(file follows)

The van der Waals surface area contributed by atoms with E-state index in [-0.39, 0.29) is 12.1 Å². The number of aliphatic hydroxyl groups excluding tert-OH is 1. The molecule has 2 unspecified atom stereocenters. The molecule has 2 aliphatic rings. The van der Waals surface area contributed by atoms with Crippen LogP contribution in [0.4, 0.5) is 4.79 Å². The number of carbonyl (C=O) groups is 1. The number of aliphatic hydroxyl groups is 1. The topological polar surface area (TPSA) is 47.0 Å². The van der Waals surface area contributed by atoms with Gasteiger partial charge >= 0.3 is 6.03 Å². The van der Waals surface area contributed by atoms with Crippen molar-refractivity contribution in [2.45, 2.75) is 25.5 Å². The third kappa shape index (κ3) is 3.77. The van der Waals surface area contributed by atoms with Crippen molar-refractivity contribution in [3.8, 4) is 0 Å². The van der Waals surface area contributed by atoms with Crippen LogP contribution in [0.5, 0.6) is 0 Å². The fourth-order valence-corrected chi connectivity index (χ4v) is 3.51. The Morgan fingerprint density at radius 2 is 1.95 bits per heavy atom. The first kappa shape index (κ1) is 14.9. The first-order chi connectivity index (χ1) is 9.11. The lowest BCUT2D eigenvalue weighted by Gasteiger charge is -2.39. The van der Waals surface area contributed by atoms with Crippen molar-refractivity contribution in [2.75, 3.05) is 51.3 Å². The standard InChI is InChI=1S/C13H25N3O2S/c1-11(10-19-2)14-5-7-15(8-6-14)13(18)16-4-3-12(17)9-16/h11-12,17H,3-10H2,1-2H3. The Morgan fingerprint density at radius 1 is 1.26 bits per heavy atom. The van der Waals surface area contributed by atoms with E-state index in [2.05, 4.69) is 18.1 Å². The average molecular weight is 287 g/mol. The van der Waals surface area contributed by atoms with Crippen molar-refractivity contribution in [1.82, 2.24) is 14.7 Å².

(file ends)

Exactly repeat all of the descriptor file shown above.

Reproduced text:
The van der Waals surface area contributed by atoms with E-state index in [-0.39, 0.29) is 12.1 Å². The number of aliphatic hydroxyl groups excluding tert-OH is 1. The molecule has 2 unspecified atom stereocenters. The molecule has 2 aliphatic rings. The van der Waals surface area contributed by atoms with Crippen LogP contribution in [0.4, 0.5) is 4.79 Å². The number of carbonyl (C=O) groups is 1. The number of aliphatic hydroxyl groups is 1. The topological polar surface area (TPSA) is 47.0 Å². The van der Waals surface area contributed by atoms with Gasteiger partial charge >= 0.3 is 6.03 Å². The van der Waals surface area contributed by atoms with Crippen molar-refractivity contribution in [2.45, 2.75) is 25.5 Å². The third kappa shape index (κ3) is 3.77. The van der Waals surface area contributed by atoms with Crippen molar-refractivity contribution in [3.8, 4) is 0 Å². The van der Waals surface area contributed by atoms with Crippen LogP contribution in [0.5, 0.6) is 0 Å². The fourth-order valence-corrected chi connectivity index (χ4v) is 3.51. The Morgan fingerprint density at radius 2 is 1.95 bits per heavy atom. The first kappa shape index (κ1) is 14.9. The first-order chi connectivity index (χ1) is 9.11. The lowest BCUT2D eigenvalue weighted by Gasteiger charge is -2.39. The van der Waals surface area contributed by atoms with Crippen molar-refractivity contribution in [2.75, 3.05) is 51.3 Å². The standard InChI is InChI=1S/C13H25N3O2S/c1-11(10-19-2)14-5-7-15(8-6-14)13(18)16-4-3-12(17)9-16/h11-12,17H,3-10H2,1-2H3. The Morgan fingerprint density at radius 1 is 1.26 bits per heavy atom. The van der Waals surface area contributed by atoms with E-state index in [2.05, 4.69) is 18.1 Å². The average molecular weight is 287 g/mol. The van der Waals surface area contributed by atoms with Crippen molar-refractivity contribution in [1.82, 2.24) is 14.7 Å².